Government-as-debtor is what introduces instability in the currency itself. The government itself borrows money to fund the difference between its receipts and expenditures. The government, which backs its debt by its “full faith and credit,” could always repay its obligations by printing money, but doing so would normally lead to a devaluation of the dollar relative to foreign currencies. When a government struggles to repay its bonds, it might issue more debt (continue to spend). The additional bonds will be less appealing to investors, which devalues the currency.
Argentina, for example, experienced a bond crisis in the late 1990’s which led the country to default on its debt in 2001. People raced to trade the peso, and its value tanked, leaving the economy and the people struggling. Portugal, Greece and Russia have experienced government bond trust issues in recent history too.
Demand for a decentralized currency
It is exactly the instability of centralized currencies that breeds demand for decentralized currencies. Many investors would prefer for the value of their money not to depend on government behavior.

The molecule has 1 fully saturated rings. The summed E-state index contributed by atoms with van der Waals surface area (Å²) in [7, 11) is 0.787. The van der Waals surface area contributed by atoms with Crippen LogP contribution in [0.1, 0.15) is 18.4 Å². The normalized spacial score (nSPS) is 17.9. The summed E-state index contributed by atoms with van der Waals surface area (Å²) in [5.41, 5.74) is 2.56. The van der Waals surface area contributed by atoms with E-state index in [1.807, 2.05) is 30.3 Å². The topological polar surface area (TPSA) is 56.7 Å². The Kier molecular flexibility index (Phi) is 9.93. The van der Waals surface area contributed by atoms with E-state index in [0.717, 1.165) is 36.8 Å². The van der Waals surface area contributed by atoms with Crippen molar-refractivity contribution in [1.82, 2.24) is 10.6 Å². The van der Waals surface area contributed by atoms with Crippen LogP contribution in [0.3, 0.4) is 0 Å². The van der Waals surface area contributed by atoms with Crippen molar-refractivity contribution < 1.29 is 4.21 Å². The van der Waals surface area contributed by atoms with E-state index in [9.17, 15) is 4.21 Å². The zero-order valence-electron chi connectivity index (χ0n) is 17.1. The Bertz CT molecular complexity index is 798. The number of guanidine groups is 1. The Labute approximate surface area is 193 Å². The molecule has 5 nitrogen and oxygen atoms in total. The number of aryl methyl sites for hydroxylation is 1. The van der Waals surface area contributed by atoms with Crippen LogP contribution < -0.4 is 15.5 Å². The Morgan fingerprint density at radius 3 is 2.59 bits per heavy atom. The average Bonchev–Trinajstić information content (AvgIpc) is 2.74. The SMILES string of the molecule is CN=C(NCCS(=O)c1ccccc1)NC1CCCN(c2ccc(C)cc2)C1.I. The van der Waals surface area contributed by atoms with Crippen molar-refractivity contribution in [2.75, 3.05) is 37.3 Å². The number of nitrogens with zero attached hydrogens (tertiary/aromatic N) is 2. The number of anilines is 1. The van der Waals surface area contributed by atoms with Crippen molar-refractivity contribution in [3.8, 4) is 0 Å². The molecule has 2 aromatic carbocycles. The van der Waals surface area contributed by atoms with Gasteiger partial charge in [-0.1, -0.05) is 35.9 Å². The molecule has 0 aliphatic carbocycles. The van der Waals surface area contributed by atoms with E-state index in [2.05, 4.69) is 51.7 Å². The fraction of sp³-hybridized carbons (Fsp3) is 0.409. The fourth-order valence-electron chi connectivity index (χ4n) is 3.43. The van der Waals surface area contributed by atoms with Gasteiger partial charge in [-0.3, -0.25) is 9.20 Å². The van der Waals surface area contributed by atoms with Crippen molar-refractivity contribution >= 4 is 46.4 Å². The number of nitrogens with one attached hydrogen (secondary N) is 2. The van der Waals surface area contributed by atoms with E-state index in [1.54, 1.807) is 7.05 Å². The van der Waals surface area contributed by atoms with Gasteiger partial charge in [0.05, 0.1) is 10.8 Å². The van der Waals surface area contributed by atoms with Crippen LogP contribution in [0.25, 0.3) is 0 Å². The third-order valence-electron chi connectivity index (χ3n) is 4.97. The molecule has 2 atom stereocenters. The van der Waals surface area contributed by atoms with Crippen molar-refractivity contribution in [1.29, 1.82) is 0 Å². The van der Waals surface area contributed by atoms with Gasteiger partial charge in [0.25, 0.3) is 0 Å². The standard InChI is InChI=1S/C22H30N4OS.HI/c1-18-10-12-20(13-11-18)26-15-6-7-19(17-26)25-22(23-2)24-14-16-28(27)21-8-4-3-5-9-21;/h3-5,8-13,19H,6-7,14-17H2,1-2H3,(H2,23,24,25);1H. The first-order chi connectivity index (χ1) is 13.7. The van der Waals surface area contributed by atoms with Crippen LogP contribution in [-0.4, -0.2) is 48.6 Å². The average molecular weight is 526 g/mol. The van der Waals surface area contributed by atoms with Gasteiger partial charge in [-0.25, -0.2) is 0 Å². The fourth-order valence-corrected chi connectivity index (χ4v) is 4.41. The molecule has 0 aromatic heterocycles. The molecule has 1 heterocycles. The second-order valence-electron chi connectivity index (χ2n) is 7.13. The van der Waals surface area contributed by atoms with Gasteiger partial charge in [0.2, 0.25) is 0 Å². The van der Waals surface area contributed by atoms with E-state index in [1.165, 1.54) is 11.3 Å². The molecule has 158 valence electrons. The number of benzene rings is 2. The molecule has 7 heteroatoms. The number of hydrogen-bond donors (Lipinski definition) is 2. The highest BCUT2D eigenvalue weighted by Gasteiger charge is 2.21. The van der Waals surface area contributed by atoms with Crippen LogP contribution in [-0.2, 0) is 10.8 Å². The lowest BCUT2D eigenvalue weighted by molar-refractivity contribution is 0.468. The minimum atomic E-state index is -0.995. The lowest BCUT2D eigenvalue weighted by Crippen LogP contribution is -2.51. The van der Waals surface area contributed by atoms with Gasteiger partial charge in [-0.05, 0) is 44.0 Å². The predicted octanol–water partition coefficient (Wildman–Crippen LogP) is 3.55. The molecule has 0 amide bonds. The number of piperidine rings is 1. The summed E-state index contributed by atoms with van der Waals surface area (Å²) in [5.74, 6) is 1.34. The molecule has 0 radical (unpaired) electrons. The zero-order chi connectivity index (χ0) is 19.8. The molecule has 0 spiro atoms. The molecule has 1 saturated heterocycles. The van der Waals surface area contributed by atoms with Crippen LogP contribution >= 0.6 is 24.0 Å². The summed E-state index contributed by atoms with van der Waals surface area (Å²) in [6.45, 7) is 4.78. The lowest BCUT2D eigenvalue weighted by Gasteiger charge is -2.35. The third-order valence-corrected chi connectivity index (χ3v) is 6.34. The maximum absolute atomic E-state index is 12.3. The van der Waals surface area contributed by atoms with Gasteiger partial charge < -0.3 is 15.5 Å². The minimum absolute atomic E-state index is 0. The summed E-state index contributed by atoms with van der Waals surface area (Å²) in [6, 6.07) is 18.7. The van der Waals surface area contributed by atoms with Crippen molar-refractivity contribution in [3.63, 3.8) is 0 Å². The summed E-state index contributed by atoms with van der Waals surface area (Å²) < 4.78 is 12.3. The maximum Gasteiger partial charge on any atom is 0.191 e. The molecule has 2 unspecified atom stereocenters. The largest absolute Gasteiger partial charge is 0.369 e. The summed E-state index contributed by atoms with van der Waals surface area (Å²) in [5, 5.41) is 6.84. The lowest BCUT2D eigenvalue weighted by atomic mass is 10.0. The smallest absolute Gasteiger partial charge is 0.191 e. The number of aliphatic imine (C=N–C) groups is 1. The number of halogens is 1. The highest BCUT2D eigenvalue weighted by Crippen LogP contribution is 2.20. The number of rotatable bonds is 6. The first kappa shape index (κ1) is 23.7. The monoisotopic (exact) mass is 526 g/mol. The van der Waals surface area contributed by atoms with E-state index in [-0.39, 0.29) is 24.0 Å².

Furthermore, when a third party is involved with an exchange of money (e.g. the government, a bank, or a payment processing company), the third-party gets access to transactional data. Thus, data intrusion is another feature of centralized currency systems that some people would prefer to avoid. Issues of trust in third parties (improper data use or data breaches) have driven people to seek an alternative.
Decentralized currencies don’t rely on third parties for trust in accounting. However, third parties are the ones ensuring accurate accounting. Without third parties, how does a decentralized system ensure accounts are accurate?
Trust in a decentralized currency
Decentralized currencies do not have a hierarchical structure to make sure that accounts are accurate. Without third parties and a central authority, who verifies the ledgers?
A decentralized currency engages the entire community to ensure trust in the system. A cryptocurrency like blockchain, for example, maintains one public ledger and implements a technology limiting how the ledger is updated. The technology prevents fraudulent accounting. It’s called a “cryptocurrency” because the software uses cryptology to secure the system (to prevent fraud).